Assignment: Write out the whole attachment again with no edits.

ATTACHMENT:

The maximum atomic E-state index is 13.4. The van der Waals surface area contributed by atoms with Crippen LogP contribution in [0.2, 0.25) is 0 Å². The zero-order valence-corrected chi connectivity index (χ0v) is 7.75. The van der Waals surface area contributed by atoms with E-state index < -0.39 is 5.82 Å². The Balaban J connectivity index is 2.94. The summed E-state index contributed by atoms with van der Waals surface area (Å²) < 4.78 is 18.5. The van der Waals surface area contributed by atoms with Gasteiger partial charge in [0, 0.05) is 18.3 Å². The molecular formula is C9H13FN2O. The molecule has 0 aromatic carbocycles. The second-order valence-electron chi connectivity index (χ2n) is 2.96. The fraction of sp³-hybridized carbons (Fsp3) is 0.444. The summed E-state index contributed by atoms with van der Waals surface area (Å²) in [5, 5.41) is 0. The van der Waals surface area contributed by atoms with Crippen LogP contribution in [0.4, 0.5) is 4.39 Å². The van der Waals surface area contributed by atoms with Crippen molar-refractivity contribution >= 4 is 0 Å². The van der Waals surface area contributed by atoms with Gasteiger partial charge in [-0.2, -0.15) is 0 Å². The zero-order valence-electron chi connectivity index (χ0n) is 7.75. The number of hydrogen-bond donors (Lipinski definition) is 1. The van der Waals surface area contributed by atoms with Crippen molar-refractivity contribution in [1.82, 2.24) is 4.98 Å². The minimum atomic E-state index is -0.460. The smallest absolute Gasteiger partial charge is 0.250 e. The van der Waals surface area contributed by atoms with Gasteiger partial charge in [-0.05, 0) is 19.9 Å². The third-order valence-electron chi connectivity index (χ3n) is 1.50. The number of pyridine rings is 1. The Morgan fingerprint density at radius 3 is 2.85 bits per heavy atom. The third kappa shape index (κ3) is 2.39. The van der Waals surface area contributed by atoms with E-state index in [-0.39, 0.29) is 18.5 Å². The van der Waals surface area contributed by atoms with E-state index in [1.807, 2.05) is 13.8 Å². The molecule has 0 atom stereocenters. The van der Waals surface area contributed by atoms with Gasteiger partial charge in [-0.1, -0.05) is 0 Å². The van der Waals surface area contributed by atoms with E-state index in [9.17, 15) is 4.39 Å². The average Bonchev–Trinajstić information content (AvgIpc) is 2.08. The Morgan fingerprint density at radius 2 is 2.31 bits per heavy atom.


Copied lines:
The maximum atomic E-state index is 13.4. The van der Waals surface area contributed by atoms with Crippen LogP contribution in [0.2, 0.25) is 0 Å². The zero-order valence-corrected chi connectivity index (χ0v) is 7.75. The van der Waals surface area contributed by atoms with E-state index < -0.39 is 5.82 Å². The Balaban J connectivity index is 2.94. The summed E-state index contributed by atoms with van der Waals surface area (Å²) < 4.78 is 18.5. The van der Waals surface area contributed by atoms with Gasteiger partial charge in [0, 0.05) is 18.3 Å². The molecular formula is C9H13FN2O. The molecule has 0 aromatic carbocycles. The second-order valence-electron chi connectivity index (χ2n) is 2.96. The fraction of sp³-hybridized carbons (Fsp3) is 0.444. The summed E-state index contributed by atoms with van der Waals surface area (Å²) in [5, 5.41) is 0. The van der Waals surface area contributed by atoms with Crippen LogP contribution in [0.4, 0.5) is 4.39 Å². The van der Waals surface area contributed by atoms with Crippen molar-refractivity contribution >= 4 is 0 Å². The van der Waals surface area contributed by atoms with Gasteiger partial charge in [-0.2, -0.15) is 0 Å². The zero-order valence-electron chi connectivity index (χ0n) is 7.75. The number of hydrogen-bond donors (Lipinski definition) is 1. The van der Waals surface area contributed by atoms with Crippen molar-refractivity contribution in [1.82, 2.24) is 4.98 Å². The minimum atomic E-state index is -0.460. The smallest absolute Gasteiger partial charge is 0.250 e. The van der Waals surface area contributed by atoms with Gasteiger partial charge in [-0.05, 0) is 19.9 Å². The third-order valence-electron chi connectivity index (χ3n) is 1.50. The number of pyridine rings is 1. The Morgan fingerprint density at radius 3 is 2.85 bits per heavy atom. The third kappa shape index (κ3) is 2.39. The van der Waals surface area contributed by atoms with E-state index in [-0.39, 0.29) is 18.5 Å². The van der Waals surface area contributed by atoms with E-state index in [1.807, 2.05) is 13.8 Å². The molecule has 0 atom stereocenters. The van der Waals surface area contributed by atoms with Gasteiger partial charge in [-0.1, -0.05) is 0 Å². The van der Waals surface area contributed by atoms with E-state index in [9.17, 15) is 4.39 Å². The average Bonchev–Trinajstić information content (AvgIpc) is 2.08. The Morgan fingerprint density at radius 2 is 2.31 bits per heavy atom.